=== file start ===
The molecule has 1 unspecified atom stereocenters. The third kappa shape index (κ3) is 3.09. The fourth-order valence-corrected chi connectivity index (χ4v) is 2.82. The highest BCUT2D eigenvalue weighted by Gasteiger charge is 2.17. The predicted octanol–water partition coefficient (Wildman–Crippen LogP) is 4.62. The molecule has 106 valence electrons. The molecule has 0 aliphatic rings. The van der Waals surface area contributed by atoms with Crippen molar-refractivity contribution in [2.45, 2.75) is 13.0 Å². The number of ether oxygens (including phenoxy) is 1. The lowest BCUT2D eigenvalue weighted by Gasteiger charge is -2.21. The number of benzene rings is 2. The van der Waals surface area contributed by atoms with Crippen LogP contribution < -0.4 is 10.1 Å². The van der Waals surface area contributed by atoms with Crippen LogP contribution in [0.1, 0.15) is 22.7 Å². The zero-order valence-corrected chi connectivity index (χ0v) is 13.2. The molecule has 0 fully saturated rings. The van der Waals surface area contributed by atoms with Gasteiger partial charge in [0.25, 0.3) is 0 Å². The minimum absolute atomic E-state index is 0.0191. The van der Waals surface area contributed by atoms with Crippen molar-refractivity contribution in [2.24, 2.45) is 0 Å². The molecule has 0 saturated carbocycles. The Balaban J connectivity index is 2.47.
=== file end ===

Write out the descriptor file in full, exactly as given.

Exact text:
The molecule has 1 unspecified atom stereocenters. The third kappa shape index (κ3) is 3.09. The fourth-order valence-corrected chi connectivity index (χ4v) is 2.82. The highest BCUT2D eigenvalue weighted by Gasteiger charge is 2.17. The predicted octanol–water partition coefficient (Wildman–Crippen LogP) is 4.62. The molecule has 106 valence electrons. The molecule has 0 aliphatic rings. The van der Waals surface area contributed by atoms with Crippen molar-refractivity contribution in [2.45, 2.75) is 13.0 Å². The number of ether oxygens (including phenoxy) is 1. The lowest BCUT2D eigenvalue weighted by Gasteiger charge is -2.21. The number of benzene rings is 2. The van der Waals surface area contributed by atoms with Crippen LogP contribution < -0.4 is 10.1 Å². The van der Waals surface area contributed by atoms with Crippen LogP contribution in [0.1, 0.15) is 22.7 Å². The zero-order valence-corrected chi connectivity index (χ0v) is 13.2. The molecule has 0 fully saturated rings. The van der Waals surface area contributed by atoms with Gasteiger partial charge in [0.25, 0.3) is 0 Å². The minimum absolute atomic E-state index is 0.0191. The van der Waals surface area contributed by atoms with Crippen molar-refractivity contribution in [2.24, 2.45) is 0 Å². The molecule has 0 saturated carbocycles. The Balaban J connectivity index is 2.47.